The National Institute of Allergy and Infectious Diseases along with the Children's National Hospital in Washington, D.C. are launching a $40 million study on how COVID-19 affects long-term health issues and multisystem inflammatory syndrome in children (MIS-C) who have been infected with the virus.
According to Axios, this will be the largest study of its kind to examine why some children suffer more serious outcomes than others from the disease.
“This study will provide us with a critical missing piece of the puzzle,” said Dr. Roberta DeBiasi, an infectious disease specialist at Children’s National Hospital and the lead researcher of the study. Axios reports that more than 3.6 million American kids have tested positive for COVID-19 and there have been more than 2,800 cases of MIS-C diagnosed.
According to Good Morning America, the main signs of MIS-C are fever, impaired organ function, and a serious heart condition called cardiogenic shock, says Dr. Aine Cook, a Los Angeles-based pediatrician. She says that parents should seek immediate help if their child has “trouble breathing, persistent chest pain, difficulty staying awake, or has pale, blue-colored skin, lips or nail beds.”
Children seem to be fairly well protected from most of the severe symptoms of COVID-19 and the majority are either asymptomatic or have very mild reactions. However, according to published reports, nearly half of children who contract COVID-19 may have lasting symptoms.
Symptoms of what experts call long COVID-19 include fatigue, muscle and joint pain, headache, insomnia, respiratory problems, and heart palpitations. However, support groups report additional long-term symptoms, such as gastrointestinal upset, nausea, dizziness, seizures, and hallucinations.
So far, most of the long-term research has been conducted on adults, partly because it is harder to get ethical approval to study children, according to Dr. Natalie Lambert, an associate professor of medicine at the Indiana School of Medicine and an expert on COVID-19 symptoms.
According to Kaiser Health News, kids can become “long haulers,” just like adults and suffer long-term, debilitating effects from the disease. Pediatric hospitals are setting up clinics to help detect and treat these anomalies and offer a structured follow-up program for the affected children.
Norton Children’s Hospital in Louisville, Ky., set up a special clinic to help children manage long-term symptoms after COVID-19. The clinic is designed for children and teens experiencing persistent side effects after a confirmed diagnosis.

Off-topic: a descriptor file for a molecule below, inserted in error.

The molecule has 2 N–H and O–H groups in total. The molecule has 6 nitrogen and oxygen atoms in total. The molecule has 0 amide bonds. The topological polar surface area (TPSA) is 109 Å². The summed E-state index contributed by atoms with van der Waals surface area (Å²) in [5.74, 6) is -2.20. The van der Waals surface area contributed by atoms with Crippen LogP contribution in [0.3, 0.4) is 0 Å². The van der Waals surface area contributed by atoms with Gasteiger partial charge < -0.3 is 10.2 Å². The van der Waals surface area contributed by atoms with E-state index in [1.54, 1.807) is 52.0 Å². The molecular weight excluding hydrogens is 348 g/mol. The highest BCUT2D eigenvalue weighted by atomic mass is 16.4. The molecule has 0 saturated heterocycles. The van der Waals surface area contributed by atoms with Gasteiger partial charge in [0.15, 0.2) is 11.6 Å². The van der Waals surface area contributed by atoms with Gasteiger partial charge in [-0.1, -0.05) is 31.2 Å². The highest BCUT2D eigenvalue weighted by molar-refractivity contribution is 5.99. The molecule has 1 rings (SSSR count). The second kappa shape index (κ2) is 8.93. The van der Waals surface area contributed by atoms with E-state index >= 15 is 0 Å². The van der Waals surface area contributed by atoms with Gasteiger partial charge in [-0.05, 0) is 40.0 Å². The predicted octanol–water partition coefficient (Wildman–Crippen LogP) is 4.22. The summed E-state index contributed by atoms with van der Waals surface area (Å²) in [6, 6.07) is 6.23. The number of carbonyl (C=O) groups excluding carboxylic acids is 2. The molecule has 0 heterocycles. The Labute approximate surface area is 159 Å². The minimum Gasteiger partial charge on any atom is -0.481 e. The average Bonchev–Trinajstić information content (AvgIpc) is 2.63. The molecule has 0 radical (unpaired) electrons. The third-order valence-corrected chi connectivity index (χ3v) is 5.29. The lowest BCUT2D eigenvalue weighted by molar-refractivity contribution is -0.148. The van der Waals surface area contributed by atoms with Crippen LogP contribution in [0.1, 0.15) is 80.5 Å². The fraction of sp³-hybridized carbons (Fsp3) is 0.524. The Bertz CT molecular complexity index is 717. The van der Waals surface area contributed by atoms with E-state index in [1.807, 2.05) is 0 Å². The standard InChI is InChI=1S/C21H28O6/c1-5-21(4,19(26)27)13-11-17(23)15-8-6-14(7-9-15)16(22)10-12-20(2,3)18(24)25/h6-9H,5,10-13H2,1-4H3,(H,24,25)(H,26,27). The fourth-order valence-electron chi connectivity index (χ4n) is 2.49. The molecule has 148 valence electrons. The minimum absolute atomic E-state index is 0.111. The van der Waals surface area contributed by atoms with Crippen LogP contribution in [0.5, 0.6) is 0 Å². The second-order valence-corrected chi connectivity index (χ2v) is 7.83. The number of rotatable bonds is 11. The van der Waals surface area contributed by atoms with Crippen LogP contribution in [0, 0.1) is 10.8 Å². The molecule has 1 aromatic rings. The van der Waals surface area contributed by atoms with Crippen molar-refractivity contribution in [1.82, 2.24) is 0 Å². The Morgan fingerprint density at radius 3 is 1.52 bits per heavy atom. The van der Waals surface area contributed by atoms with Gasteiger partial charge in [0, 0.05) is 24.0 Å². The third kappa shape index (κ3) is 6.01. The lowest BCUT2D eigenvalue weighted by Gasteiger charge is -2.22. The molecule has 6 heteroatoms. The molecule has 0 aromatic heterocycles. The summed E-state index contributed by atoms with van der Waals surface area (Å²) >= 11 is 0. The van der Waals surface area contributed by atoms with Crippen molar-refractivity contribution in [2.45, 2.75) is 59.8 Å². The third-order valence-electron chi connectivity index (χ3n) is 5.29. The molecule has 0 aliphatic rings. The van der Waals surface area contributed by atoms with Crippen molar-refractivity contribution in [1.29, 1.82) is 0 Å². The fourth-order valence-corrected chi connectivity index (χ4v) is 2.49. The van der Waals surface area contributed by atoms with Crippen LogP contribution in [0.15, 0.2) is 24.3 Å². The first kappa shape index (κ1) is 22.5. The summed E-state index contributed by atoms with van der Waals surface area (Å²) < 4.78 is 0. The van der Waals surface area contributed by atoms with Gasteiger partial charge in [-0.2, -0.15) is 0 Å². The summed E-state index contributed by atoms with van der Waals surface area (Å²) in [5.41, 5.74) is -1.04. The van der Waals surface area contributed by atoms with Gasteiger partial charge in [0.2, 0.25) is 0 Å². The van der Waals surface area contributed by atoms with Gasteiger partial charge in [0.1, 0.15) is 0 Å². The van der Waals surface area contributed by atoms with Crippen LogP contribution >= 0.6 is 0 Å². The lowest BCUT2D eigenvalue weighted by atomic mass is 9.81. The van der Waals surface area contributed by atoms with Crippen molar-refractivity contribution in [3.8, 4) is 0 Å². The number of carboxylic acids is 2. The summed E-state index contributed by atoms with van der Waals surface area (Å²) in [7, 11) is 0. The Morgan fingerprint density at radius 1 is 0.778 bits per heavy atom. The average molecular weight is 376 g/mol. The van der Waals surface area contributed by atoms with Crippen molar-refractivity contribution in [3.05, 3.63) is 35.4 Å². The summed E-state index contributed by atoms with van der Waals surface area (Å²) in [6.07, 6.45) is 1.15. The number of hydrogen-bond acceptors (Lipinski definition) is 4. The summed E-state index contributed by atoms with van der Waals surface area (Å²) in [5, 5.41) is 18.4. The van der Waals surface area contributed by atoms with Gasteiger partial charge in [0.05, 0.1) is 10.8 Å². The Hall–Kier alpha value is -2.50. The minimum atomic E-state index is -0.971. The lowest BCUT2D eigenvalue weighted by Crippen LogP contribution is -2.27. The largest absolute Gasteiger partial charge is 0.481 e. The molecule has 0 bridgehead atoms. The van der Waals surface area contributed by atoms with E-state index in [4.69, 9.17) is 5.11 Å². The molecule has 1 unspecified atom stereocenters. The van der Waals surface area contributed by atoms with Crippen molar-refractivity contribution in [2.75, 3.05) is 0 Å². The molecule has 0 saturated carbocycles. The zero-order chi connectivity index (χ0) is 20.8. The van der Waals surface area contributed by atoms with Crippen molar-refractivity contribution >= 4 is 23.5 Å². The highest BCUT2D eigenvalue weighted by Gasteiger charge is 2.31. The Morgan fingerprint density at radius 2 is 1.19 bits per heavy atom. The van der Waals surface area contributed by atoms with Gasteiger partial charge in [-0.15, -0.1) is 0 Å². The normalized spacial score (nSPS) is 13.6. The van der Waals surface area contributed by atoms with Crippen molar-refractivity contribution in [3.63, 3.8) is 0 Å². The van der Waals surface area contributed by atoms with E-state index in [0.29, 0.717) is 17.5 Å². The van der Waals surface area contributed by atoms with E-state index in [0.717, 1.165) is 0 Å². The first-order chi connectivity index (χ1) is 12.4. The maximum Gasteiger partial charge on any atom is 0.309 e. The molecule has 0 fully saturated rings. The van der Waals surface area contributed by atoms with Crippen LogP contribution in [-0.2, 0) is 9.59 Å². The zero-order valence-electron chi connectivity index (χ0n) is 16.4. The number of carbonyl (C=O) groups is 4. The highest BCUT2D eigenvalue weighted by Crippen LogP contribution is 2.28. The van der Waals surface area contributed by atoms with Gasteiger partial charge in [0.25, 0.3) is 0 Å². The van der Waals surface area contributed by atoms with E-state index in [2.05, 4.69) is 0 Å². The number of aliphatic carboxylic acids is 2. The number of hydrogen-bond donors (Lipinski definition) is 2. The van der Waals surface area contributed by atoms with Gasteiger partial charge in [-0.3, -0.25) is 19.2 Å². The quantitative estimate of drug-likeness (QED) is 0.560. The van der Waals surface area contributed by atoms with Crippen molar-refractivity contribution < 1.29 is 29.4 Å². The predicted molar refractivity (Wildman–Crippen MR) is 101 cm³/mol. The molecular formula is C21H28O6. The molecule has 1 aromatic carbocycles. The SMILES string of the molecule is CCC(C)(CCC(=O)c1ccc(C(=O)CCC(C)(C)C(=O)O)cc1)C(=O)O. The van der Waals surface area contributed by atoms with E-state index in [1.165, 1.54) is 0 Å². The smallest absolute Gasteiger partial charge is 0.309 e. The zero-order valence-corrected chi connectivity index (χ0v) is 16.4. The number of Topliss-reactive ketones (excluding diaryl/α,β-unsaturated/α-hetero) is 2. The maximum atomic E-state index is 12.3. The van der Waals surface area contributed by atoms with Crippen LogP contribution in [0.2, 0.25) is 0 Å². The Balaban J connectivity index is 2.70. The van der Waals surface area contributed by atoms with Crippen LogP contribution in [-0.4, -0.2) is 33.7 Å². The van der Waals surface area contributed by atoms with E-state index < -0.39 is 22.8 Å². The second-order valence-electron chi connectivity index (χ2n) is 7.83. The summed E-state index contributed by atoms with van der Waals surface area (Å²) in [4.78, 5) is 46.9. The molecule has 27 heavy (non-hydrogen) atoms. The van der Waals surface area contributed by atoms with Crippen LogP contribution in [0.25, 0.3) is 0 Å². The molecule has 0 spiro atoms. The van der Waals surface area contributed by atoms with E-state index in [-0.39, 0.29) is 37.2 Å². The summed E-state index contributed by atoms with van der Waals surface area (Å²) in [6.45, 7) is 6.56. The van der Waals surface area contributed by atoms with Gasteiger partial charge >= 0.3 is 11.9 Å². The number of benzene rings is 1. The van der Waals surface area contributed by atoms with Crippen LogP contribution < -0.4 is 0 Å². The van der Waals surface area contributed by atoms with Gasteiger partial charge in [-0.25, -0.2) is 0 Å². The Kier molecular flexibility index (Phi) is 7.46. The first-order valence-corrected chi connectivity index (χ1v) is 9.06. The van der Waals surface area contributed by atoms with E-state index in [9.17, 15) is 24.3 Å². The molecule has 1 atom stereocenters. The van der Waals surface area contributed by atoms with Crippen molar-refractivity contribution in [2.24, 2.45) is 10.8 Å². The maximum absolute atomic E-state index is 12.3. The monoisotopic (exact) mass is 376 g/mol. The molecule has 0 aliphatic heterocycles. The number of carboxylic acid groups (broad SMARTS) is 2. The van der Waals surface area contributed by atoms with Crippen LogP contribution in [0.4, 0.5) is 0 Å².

“The COVID-19 Follow-up Clinic assesses the medical condition of children recovering from acute COVID-19 and determines if further testing or referral to a specialist is warranted,” said Dr. Gary S. Marshall, chief of the division of pediatric infectious diseases at Norton Children’s Hospital.
Marshall says in most children, COVID-19 is mild, and they recover without the need for ongoing treatment. However, for some, symptoms of extreme fatigue, body aches, headache and loss of smell or taste, may last for months after the infection.
The researchers in the NIH and Children’s National study hope to evaluate how the long-term impact of the virus on children affects their quality of life as well as the health of their lungs and heart. According to Axios, they also plan to investigate the role of genetics in the duration of immune response to COVID-19, as well as long COVID and MIS-C.
In the meantime, it appears that young moms are still reluctant to get their children vaccinated, according to a report. While vaccine hesitancy has decreased among parents since last winter, there are still wide gaps between parents of different genders and ages. For example, researchers found that young mothers and mothers with young children are still resistant to having their kids vaccinated or having schools mandate vaccinations. (Currently the COVID vaccines are only available to children ages 12 and older.) Parental support overall for school vaccine mandates rose 61%. The biggest gender gap was found in white parents. The survey found that only 10% of white fathers said they would not vaccinate their children compared to 28% of white mothers.
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